The opening of a new cannabis store is an exciting time for a community, but it can also be a time of apprehension and uncertainty. Retailers have a huge opportunity in this brand new industry, but they also have the burden of demystifying and destigmatizing cannabis, and finding healthy and prosperous ways to engage and connect with their communities. There are several approaches that stores can take to do this: educating their staff, customers, and the general public, hosting events, business networking, and community outreach.
Education is a critical component of the cannabis industry. Staff must be knowledgeable and able to provide accurate and useful information to customers, consumers must learn how to navigate the industry to meet their particular needs, and the community as a whole needs to be educated about cannabis in order to dispel false stereotypes and misconceptions.
Education will be a primary focus for Meta Cannabis Supply Co., the recreational branch of National Access Cannabis (NAC). Matt Ryan, VP of Marketing for NAC, says the company’s goal is to open 50 to 70 locations across the country in 2018. In addition to training staff, Meta plans to offer plenty of educational opportunities to customers and anyone else in the community who is interested, through in-store events as well as their website and newsletter.
“There’s certainly a stigma around cannabis that we want to erase as soon as possible,” Ryan says. “We plan on doing events that are Cannabis 101 and teaching people about the basics. We have a lot to communicate to the public and to our community, and if we don’t do it, we’re not really doing our job. A few of those things are about harm reduction, safe use, and not getting behind the wheel after using cannabis.”
Health Canada set forth restrictions on cannabis advertising and promotion under the Cannabis Act (Bill C-45), so cannabis retailers don’t have a lot of options when it comes to external events. The Act forbids any mass advertising or promotion of cannabis products as well as corporate sponsorships of events and other activities.
Therefore, retailers will have to host their events in-store. This allows them to control the environment and ensure that all attendees are properly age verified. It also gives the store promotional freedom.
Meta stores plans to offer events and programming at a higher level for people who want to continue building their knowledge and remain up-to-date with industry changes, developments, and innovations. Ryan says this will occur through a mix of in-store events as well as through Meta’s digital platform, which is an age-gated website, newsletters, and other online content.
“We want to offer programming in our stores and online that goes beyond the basics,” he explains. “When we are marketing to the masses who are of legal age, it becomes very important to distinguish different types of activities and programming, and communicate those to the right people. A millennial is not going to want the same sort of education and information that a senior’s going to want.”
There are many opportunities for fruitful business relationships between cannabis retailers and other businesses and services in a community. Retailers have a great opportunity to reach out to them to demonstrate this, and to prove that a cannabis store is a healthy part of a business community. This can be accomplished through in-store business networking, which can involve inviting area businesses to see the space and talk about how they can work together. “We’re looking at ways to host meetings with the vicinity community for them to come in and ask those questions, and for us to present to them,” Ryan says. “They can come in and see that the environment is safe and responsible, and get a sense of what is being offered there.” You can also reach out to business networks and associations in your neighbourhood, attend meetings, or join local service clubs or Chambers of Commerce.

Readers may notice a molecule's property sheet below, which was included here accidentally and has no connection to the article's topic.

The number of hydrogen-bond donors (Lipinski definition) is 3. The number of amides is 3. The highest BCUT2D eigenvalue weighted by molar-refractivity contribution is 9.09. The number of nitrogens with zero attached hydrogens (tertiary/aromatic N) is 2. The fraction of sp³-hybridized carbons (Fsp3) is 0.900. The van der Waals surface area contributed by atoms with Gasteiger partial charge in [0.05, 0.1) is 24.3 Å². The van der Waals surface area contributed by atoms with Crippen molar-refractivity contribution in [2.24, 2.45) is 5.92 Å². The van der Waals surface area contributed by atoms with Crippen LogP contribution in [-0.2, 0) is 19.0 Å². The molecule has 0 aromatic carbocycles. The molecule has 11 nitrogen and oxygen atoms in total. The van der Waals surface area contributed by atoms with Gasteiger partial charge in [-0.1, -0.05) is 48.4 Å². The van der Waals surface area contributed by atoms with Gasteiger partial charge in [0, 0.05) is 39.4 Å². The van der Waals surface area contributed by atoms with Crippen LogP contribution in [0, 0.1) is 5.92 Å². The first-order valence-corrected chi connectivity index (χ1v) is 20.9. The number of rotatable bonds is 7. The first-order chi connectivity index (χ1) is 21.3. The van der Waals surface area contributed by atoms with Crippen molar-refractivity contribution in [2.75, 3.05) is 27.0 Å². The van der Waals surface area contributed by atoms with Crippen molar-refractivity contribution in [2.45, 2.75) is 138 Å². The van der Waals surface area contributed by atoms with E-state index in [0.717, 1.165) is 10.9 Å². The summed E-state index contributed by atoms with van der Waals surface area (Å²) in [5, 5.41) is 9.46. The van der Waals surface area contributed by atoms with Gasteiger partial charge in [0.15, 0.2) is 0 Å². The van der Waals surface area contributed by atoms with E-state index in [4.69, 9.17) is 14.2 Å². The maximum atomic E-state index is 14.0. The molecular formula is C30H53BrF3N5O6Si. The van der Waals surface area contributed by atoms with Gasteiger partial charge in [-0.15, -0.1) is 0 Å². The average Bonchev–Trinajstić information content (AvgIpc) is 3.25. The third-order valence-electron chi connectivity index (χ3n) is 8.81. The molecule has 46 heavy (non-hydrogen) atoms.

Some people may be nervous or apprehensive about a cannabis store opening in their community, possibly due to the negative image and stigma created by grey-market dispensaries and clinics prior to legalization. Legal cannabis retailers therefore have to take extra steps to ensure that they are not just tolerated, but welcomed and even celebrated in their communities.
The physical appearance and operation of stores will be the first step to alleviate these fears. “When people come into a Meta store, they’re going to see something that mimics more of a jewelry store meets a high-end bakery,” Ryan describes.
“The community isn’t just consumers,” Ryan says. “It’s the businesses in the area as well. Some of those businesses will be complementary to us and welcome us, and for those that want to work with us or have questions about our business, we want to be able to adhere to that.”
As we’re in the early days of legalization, being a licensed retailer can be fraught with worries about breaking regulations. It can be difficult; people may be interested in the possible medical benefits, but you can’t discuss this. Outreach efforts should be confined to lifestyle or educational events. Before embarking on any type of community outreach, it’s a good idea to make sure you’re covered. This means doing a lot of homework on what your municipality allows, or seeking guidance from a lawyer or consultant.